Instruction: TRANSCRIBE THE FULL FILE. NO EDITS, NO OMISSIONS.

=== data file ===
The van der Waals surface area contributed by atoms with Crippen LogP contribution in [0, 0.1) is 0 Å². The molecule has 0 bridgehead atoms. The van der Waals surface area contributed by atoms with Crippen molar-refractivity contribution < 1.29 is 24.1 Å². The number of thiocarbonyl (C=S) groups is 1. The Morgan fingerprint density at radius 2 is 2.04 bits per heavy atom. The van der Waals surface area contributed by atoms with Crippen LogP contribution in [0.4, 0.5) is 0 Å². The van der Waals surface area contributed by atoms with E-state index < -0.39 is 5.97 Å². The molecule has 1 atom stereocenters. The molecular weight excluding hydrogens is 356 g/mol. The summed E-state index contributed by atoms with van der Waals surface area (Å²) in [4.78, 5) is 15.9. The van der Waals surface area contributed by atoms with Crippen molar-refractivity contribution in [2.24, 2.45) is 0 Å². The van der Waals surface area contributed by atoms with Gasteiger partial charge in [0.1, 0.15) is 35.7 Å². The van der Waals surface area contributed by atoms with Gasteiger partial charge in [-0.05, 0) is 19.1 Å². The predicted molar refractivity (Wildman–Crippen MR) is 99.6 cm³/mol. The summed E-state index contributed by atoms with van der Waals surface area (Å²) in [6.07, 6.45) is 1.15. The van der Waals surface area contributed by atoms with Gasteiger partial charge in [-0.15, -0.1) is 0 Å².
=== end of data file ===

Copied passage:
The van der Waals surface area contributed by atoms with Crippen LogP contribution in [0, 0.1) is 0 Å². The molecule has 0 bridgehead atoms. The van der Waals surface area contributed by atoms with Crippen molar-refractivity contribution < 1.29 is 24.1 Å². The number of thiocarbonyl (C=S) groups is 1. The Morgan fingerprint density at radius 2 is 2.04 bits per heavy atom. The van der Waals surface area contributed by atoms with Crippen LogP contribution in [0.4, 0.5) is 0 Å². The van der Waals surface area contributed by atoms with E-state index < -0.39 is 5.97 Å². The molecule has 1 atom stereocenters. The molecular weight excluding hydrogens is 356 g/mol. The summed E-state index contributed by atoms with van der Waals surface area (Å²) in [4.78, 5) is 15.9. The van der Waals surface area contributed by atoms with Crippen molar-refractivity contribution in [2.24, 2.45) is 0 Å². The van der Waals surface area contributed by atoms with Gasteiger partial charge in [0.1, 0.15) is 35.7 Å². The van der Waals surface area contributed by atoms with Gasteiger partial charge in [-0.05, 0) is 19.1 Å². The predicted molar refractivity (Wildman–Crippen MR) is 99.6 cm³/mol. The summed E-state index contributed by atoms with van der Waals surface area (Å²) in [6.07, 6.45) is 1.15. The van der Waals surface area contributed by atoms with Gasteiger partial charge in [-0.15, -0.1) is 0 Å².